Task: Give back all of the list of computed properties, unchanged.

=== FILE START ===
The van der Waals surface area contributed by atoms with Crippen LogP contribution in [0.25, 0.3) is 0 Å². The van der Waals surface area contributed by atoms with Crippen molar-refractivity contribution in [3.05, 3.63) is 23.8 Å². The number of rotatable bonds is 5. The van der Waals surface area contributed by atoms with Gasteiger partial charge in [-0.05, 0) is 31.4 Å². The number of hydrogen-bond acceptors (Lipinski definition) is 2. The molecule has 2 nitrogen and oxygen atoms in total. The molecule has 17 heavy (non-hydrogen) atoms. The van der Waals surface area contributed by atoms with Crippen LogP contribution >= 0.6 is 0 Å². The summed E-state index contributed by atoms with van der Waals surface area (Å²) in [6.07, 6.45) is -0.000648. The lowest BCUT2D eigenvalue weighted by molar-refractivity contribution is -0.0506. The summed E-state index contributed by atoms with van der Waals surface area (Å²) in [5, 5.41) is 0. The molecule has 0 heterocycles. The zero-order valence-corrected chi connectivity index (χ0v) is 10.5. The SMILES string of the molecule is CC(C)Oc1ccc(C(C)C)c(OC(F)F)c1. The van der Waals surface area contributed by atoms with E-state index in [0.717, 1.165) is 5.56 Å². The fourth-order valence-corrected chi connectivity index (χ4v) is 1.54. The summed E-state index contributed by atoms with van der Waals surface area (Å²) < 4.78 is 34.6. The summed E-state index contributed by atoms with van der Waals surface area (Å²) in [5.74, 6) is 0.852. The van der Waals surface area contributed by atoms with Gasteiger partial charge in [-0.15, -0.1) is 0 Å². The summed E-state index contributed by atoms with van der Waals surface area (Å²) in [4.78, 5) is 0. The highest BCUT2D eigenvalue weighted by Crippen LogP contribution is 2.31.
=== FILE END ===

The van der Waals surface area contributed by atoms with Crippen LogP contribution in [0.25, 0.3) is 0 Å². The van der Waals surface area contributed by atoms with Crippen molar-refractivity contribution in [3.05, 3.63) is 23.8 Å². The number of rotatable bonds is 5. The van der Waals surface area contributed by atoms with Gasteiger partial charge in [-0.05, 0) is 31.4 Å². The number of hydrogen-bond acceptors (Lipinski definition) is 2. The molecule has 2 nitrogen and oxygen atoms in total. The molecule has 17 heavy (non-hydrogen) atoms. The van der Waals surface area contributed by atoms with Crippen LogP contribution >= 0.6 is 0 Å². The summed E-state index contributed by atoms with van der Waals surface area (Å²) in [6.07, 6.45) is -0.000648. The lowest BCUT2D eigenvalue weighted by molar-refractivity contribution is -0.0506. The summed E-state index contributed by atoms with van der Waals surface area (Å²) in [5, 5.41) is 0. The molecule has 0 heterocycles. The zero-order valence-corrected chi connectivity index (χ0v) is 10.5. The SMILES string of the molecule is CC(C)Oc1ccc(C(C)C)c(OC(F)F)c1. The van der Waals surface area contributed by atoms with E-state index in [0.717, 1.165) is 5.56 Å². The fourth-order valence-corrected chi connectivity index (χ4v) is 1.54. The summed E-state index contributed by atoms with van der Waals surface area (Å²) < 4.78 is 34.6. The summed E-state index contributed by atoms with van der Waals surface area (Å²) in [5.74, 6) is 0.852. The van der Waals surface area contributed by atoms with Gasteiger partial charge in [-0.15, -0.1) is 0 Å². The summed E-state index contributed by atoms with van der Waals surface area (Å²) in [4.78, 5) is 0. The highest BCUT2D eigenvalue weighted by Crippen LogP contribution is 2.31.